Informations and abstract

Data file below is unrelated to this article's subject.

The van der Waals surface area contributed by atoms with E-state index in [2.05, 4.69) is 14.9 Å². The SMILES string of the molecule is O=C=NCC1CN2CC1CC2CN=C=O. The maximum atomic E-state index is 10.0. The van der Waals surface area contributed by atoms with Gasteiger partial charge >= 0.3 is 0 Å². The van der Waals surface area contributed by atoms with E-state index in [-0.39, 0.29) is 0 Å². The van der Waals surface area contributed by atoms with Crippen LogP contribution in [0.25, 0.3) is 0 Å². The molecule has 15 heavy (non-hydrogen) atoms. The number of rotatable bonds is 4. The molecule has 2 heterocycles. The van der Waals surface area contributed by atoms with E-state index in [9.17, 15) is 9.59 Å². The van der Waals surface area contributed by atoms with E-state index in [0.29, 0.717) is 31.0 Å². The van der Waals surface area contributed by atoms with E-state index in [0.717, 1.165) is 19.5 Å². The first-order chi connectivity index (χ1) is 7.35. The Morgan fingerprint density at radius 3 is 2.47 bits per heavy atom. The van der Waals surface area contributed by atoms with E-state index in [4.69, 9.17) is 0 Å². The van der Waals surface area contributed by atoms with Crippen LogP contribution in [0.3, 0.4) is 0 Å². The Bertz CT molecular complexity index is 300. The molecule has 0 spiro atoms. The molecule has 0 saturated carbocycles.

I argue that the difference between the 17th century new moral science and Scholastic Natural Law Theory derived primarily from the sceptical challenge the former had to face. Pufendorf's project of a "scientia practica universalis" was the paramount expression of an anti-sceptical moral science, a "science" both explanatory and normative, but also anti-dogmatic in so far as it tried to base its laws on those basic phenomena of human life that supposedly were outside the scope of sceptical doubt. Of the Scholastic legacy to the new moral science, a dichotomy between an "intellettualistic" and a "voluntaristic" view of natural law (or between lex immanens and lex imposita).Voluntarism lays at the root both of theological views such as those of Calvinism and of political views such as those of Hobbes and Locke. A need to counterbalance undesirable implications of estreme voluntarism may account for much of 17th and 18th centuries developments in ethics and politics. Scottish natural jurisprudence, an expression of such quest for a third way between scepticism and extreme voluntarism, is less secular and more empirical than received wisdom admits of. One of its side-effects, namely a systematic, self-contained, and empirical economic theory, results from the search for a normative theory of social life on an empirical basis. The main tool for building such a theory, namely a view of societal laws as embedded in trans-individual mechanisms, derives from the voluntarist view of natural law as "imposed" law. Subsequent discussions of social issues based on the opposition of economic and ethical reasons originated partly from gross misreading of the Scottish natural jurisprudential framework for economic theory.